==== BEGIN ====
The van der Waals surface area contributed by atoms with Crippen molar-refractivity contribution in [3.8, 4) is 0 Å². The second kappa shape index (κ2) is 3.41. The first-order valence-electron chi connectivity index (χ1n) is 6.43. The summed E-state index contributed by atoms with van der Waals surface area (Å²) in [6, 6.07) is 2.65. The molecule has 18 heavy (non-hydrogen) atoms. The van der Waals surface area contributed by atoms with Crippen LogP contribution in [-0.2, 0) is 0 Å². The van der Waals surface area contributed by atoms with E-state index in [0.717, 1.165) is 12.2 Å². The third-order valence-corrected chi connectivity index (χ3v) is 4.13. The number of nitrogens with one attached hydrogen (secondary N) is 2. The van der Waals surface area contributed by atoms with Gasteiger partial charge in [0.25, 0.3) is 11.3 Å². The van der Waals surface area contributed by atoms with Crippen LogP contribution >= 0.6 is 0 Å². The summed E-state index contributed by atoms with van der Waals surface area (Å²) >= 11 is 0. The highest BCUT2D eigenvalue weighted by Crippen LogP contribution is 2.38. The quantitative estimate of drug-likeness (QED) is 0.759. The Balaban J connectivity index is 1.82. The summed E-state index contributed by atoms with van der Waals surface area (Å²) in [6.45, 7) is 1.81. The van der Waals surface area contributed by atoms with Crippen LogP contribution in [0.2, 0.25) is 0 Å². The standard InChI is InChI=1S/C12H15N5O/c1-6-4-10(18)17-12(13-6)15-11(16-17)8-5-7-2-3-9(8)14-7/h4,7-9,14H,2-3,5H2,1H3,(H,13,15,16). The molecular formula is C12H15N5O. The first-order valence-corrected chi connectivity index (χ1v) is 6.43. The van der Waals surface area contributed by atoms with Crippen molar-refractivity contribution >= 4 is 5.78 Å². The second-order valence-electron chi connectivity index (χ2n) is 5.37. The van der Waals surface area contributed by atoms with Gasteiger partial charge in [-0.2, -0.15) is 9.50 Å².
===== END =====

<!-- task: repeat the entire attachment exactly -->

The van der Waals surface area contributed by atoms with Crippen molar-refractivity contribution in [3.8, 4) is 0 Å². The second kappa shape index (κ2) is 3.41. The first-order valence-electron chi connectivity index (χ1n) is 6.43. The summed E-state index contributed by atoms with van der Waals surface area (Å²) in [6, 6.07) is 2.65. The molecule has 18 heavy (non-hydrogen) atoms. The van der Waals surface area contributed by atoms with Crippen LogP contribution in [-0.2, 0) is 0 Å². The van der Waals surface area contributed by atoms with E-state index in [0.717, 1.165) is 12.2 Å². The third-order valence-corrected chi connectivity index (χ3v) is 4.13. The number of nitrogens with one attached hydrogen (secondary N) is 2. The van der Waals surface area contributed by atoms with Gasteiger partial charge in [0.25, 0.3) is 11.3 Å². The van der Waals surface area contributed by atoms with Crippen LogP contribution >= 0.6 is 0 Å². The summed E-state index contributed by atoms with van der Waals surface area (Å²) >= 11 is 0. The highest BCUT2D eigenvalue weighted by Crippen LogP contribution is 2.38. The quantitative estimate of drug-likeness (QED) is 0.759. The Balaban J connectivity index is 1.82. The summed E-state index contributed by atoms with van der Waals surface area (Å²) in [6.45, 7) is 1.81. The van der Waals surface area contributed by atoms with Crippen LogP contribution in [0.2, 0.25) is 0 Å². The standard InChI is InChI=1S/C12H15N5O/c1-6-4-10(18)17-12(13-6)15-11(16-17)8-5-7-2-3-9(8)14-7/h4,7-9,14H,2-3,5H2,1H3,(H,13,15,16). The molecular formula is C12H15N5O. The first-order valence-corrected chi connectivity index (χ1v) is 6.43. The van der Waals surface area contributed by atoms with Crippen molar-refractivity contribution >= 4 is 5.78 Å². The second-order valence-electron chi connectivity index (χ2n) is 5.37. The van der Waals surface area contributed by atoms with Gasteiger partial charge in [-0.2, -0.15) is 9.50 Å².